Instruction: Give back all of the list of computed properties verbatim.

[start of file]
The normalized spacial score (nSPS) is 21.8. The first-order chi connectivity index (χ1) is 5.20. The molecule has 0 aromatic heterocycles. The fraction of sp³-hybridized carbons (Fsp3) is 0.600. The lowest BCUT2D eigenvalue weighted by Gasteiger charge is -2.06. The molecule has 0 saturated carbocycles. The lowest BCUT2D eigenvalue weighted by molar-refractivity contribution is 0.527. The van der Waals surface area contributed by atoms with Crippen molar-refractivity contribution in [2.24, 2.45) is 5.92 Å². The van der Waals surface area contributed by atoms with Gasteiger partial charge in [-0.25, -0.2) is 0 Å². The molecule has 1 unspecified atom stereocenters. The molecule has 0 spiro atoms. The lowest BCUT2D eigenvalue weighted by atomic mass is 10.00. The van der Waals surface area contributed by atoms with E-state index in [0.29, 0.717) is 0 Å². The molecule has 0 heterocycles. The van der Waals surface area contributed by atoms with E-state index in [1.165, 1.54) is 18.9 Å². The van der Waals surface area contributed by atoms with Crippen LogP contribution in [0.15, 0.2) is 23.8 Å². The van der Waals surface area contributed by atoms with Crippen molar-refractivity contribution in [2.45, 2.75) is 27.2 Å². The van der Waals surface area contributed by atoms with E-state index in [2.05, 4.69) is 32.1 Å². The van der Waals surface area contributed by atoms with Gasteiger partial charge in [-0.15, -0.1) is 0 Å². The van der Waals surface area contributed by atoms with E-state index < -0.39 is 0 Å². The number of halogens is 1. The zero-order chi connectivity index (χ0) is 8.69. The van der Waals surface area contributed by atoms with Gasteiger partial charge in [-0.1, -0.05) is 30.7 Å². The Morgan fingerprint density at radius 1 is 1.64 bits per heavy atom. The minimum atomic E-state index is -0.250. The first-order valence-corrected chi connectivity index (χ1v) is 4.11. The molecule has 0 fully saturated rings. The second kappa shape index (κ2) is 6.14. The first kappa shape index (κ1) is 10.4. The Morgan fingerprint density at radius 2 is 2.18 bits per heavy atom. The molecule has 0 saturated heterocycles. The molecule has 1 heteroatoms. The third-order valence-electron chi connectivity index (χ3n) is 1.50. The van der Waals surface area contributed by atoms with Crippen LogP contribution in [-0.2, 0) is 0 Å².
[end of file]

The normalized spacial score (nSPS) is 21.8. The first-order chi connectivity index (χ1) is 5.20. The molecule has 0 aromatic heterocycles. The fraction of sp³-hybridized carbons (Fsp3) is 0.600. The lowest BCUT2D eigenvalue weighted by Gasteiger charge is -2.06. The molecule has 0 saturated carbocycles. The lowest BCUT2D eigenvalue weighted by molar-refractivity contribution is 0.527. The van der Waals surface area contributed by atoms with Crippen molar-refractivity contribution in [2.24, 2.45) is 5.92 Å². The van der Waals surface area contributed by atoms with Gasteiger partial charge in [-0.25, -0.2) is 0 Å². The molecule has 1 unspecified atom stereocenters. The molecule has 0 spiro atoms. The lowest BCUT2D eigenvalue weighted by atomic mass is 10.00. The van der Waals surface area contributed by atoms with E-state index in [0.29, 0.717) is 0 Å². The molecule has 0 heterocycles. The van der Waals surface area contributed by atoms with E-state index in [1.165, 1.54) is 18.9 Å². The van der Waals surface area contributed by atoms with Crippen LogP contribution in [0.15, 0.2) is 23.8 Å². The van der Waals surface area contributed by atoms with Crippen molar-refractivity contribution in [2.45, 2.75) is 27.2 Å². The van der Waals surface area contributed by atoms with E-state index in [2.05, 4.69) is 32.1 Å². The van der Waals surface area contributed by atoms with Gasteiger partial charge in [-0.15, -0.1) is 0 Å². The van der Waals surface area contributed by atoms with E-state index < -0.39 is 0 Å². The number of halogens is 1. The zero-order chi connectivity index (χ0) is 8.69. The van der Waals surface area contributed by atoms with Gasteiger partial charge in [-0.1, -0.05) is 30.7 Å². The Morgan fingerprint density at radius 1 is 1.64 bits per heavy atom. The minimum atomic E-state index is -0.250. The first-order valence-corrected chi connectivity index (χ1v) is 4.11. The molecule has 0 fully saturated rings. The second kappa shape index (κ2) is 6.14. The first kappa shape index (κ1) is 10.4. The Morgan fingerprint density at radius 2 is 2.18 bits per heavy atom. The molecule has 0 saturated heterocycles. The molecule has 1 heteroatoms. The third-order valence-electron chi connectivity index (χ3n) is 1.50. The van der Waals surface area contributed by atoms with Crippen LogP contribution in [-0.2, 0) is 0 Å².